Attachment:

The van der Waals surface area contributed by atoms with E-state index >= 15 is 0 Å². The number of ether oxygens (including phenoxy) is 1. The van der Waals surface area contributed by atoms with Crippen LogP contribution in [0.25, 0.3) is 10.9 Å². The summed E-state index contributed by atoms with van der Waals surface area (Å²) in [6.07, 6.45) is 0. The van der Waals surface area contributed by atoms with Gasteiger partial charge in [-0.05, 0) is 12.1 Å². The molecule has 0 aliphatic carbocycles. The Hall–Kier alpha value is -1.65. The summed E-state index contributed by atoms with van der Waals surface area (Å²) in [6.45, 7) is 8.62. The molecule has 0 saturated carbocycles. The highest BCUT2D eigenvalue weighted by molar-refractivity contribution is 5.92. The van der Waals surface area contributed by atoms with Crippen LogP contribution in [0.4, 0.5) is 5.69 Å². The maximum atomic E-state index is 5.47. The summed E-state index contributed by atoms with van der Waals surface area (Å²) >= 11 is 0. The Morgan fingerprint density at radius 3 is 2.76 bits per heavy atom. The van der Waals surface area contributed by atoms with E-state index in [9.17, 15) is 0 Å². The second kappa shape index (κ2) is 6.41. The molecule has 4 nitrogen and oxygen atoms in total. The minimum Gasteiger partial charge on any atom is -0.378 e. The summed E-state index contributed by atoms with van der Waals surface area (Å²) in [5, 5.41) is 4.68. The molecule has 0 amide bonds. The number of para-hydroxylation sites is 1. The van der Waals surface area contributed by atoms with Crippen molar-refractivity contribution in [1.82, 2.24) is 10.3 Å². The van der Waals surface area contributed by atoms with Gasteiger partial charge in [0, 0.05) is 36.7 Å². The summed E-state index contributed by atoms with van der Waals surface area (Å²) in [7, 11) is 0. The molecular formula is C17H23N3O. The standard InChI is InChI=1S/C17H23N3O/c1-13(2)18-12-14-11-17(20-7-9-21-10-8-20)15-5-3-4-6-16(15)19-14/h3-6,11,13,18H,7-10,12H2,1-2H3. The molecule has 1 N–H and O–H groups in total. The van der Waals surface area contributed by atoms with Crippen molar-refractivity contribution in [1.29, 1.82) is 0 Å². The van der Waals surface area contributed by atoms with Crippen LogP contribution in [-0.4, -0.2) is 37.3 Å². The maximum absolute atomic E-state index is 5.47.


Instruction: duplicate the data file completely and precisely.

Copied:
The van der Waals surface area contributed by atoms with E-state index >= 15 is 0 Å². The number of ether oxygens (including phenoxy) is 1. The van der Waals surface area contributed by atoms with Crippen LogP contribution in [0.25, 0.3) is 10.9 Å². The summed E-state index contributed by atoms with van der Waals surface area (Å²) in [6.07, 6.45) is 0. The van der Waals surface area contributed by atoms with Gasteiger partial charge in [-0.05, 0) is 12.1 Å². The molecule has 0 aliphatic carbocycles. The Hall–Kier alpha value is -1.65. The summed E-state index contributed by atoms with van der Waals surface area (Å²) in [6.45, 7) is 8.62. The molecule has 0 saturated carbocycles. The highest BCUT2D eigenvalue weighted by molar-refractivity contribution is 5.92. The van der Waals surface area contributed by atoms with Crippen LogP contribution in [0.4, 0.5) is 5.69 Å². The maximum atomic E-state index is 5.47. The summed E-state index contributed by atoms with van der Waals surface area (Å²) >= 11 is 0. The Morgan fingerprint density at radius 3 is 2.76 bits per heavy atom. The van der Waals surface area contributed by atoms with E-state index in [9.17, 15) is 0 Å². The second kappa shape index (κ2) is 6.41. The molecule has 4 nitrogen and oxygen atoms in total. The minimum Gasteiger partial charge on any atom is -0.378 e. The summed E-state index contributed by atoms with van der Waals surface area (Å²) in [5, 5.41) is 4.68. The molecule has 0 amide bonds. The number of para-hydroxylation sites is 1. The van der Waals surface area contributed by atoms with Crippen molar-refractivity contribution in [1.82, 2.24) is 10.3 Å². The van der Waals surface area contributed by atoms with Gasteiger partial charge in [0, 0.05) is 36.7 Å². The summed E-state index contributed by atoms with van der Waals surface area (Å²) in [7, 11) is 0. The molecular formula is C17H23N3O. The standard InChI is InChI=1S/C17H23N3O/c1-13(2)18-12-14-11-17(20-7-9-21-10-8-20)15-5-3-4-6-16(15)19-14/h3-6,11,13,18H,7-10,12H2,1-2H3. The molecule has 1 N–H and O–H groups in total. The van der Waals surface area contributed by atoms with Crippen molar-refractivity contribution in [1.29, 1.82) is 0 Å². The van der Waals surface area contributed by atoms with Crippen LogP contribution in [-0.4, -0.2) is 37.3 Å². The maximum absolute atomic E-state index is 5.47.